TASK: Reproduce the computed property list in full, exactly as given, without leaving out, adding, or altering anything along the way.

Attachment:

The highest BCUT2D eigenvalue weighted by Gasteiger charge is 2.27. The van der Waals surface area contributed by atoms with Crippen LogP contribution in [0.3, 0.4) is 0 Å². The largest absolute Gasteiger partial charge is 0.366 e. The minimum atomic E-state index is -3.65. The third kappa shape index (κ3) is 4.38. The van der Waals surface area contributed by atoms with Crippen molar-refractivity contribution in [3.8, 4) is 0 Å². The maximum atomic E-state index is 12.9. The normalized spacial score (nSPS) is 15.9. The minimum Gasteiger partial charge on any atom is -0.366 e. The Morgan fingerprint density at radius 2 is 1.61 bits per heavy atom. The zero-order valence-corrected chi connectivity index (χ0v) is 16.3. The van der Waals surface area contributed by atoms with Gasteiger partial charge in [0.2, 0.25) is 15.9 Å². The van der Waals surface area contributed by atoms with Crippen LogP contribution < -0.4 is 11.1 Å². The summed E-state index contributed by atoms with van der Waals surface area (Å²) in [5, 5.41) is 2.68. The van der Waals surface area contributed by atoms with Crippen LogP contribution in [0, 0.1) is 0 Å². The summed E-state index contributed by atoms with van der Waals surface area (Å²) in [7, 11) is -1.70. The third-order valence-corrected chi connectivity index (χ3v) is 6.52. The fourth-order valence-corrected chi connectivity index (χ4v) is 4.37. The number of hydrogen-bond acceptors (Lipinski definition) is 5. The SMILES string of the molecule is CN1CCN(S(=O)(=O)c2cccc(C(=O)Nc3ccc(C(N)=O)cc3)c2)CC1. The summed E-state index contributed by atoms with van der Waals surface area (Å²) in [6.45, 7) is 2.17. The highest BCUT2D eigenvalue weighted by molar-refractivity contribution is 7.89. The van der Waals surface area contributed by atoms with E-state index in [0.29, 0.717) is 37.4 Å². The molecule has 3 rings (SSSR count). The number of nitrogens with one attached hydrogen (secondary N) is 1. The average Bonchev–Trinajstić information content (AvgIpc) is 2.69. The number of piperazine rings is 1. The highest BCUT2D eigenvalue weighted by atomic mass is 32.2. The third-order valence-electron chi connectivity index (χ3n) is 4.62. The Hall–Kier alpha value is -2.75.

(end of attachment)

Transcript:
The highest BCUT2D eigenvalue weighted by Gasteiger charge is 2.27. The van der Waals surface area contributed by atoms with Crippen LogP contribution in [0.3, 0.4) is 0 Å². The largest absolute Gasteiger partial charge is 0.366 e. The minimum atomic E-state index is -3.65. The third kappa shape index (κ3) is 4.38. The van der Waals surface area contributed by atoms with Crippen molar-refractivity contribution in [3.8, 4) is 0 Å². The maximum atomic E-state index is 12.9. The normalized spacial score (nSPS) is 15.9. The minimum Gasteiger partial charge on any atom is -0.366 e. The Morgan fingerprint density at radius 2 is 1.61 bits per heavy atom. The zero-order valence-corrected chi connectivity index (χ0v) is 16.3. The van der Waals surface area contributed by atoms with Gasteiger partial charge in [0.2, 0.25) is 15.9 Å². The van der Waals surface area contributed by atoms with Crippen LogP contribution < -0.4 is 11.1 Å². The summed E-state index contributed by atoms with van der Waals surface area (Å²) in [5, 5.41) is 2.68. The van der Waals surface area contributed by atoms with Crippen LogP contribution in [0, 0.1) is 0 Å². The summed E-state index contributed by atoms with van der Waals surface area (Å²) in [7, 11) is -1.70. The third-order valence-corrected chi connectivity index (χ3v) is 6.52. The fourth-order valence-corrected chi connectivity index (χ4v) is 4.37. The number of hydrogen-bond acceptors (Lipinski definition) is 5. The SMILES string of the molecule is CN1CCN(S(=O)(=O)c2cccc(C(=O)Nc3ccc(C(N)=O)cc3)c2)CC1. The summed E-state index contributed by atoms with van der Waals surface area (Å²) in [6.45, 7) is 2.17. The highest BCUT2D eigenvalue weighted by molar-refractivity contribution is 7.89. The van der Waals surface area contributed by atoms with E-state index in [0.29, 0.717) is 37.4 Å². The molecule has 3 rings (SSSR count). The number of nitrogens with one attached hydrogen (secondary N) is 1. The average Bonchev–Trinajstić information content (AvgIpc) is 2.69. The number of piperazine rings is 1. The highest BCUT2D eigenvalue weighted by atomic mass is 32.2. The third-order valence-electron chi connectivity index (χ3n) is 4.62. The Hall–Kier alpha value is -2.75.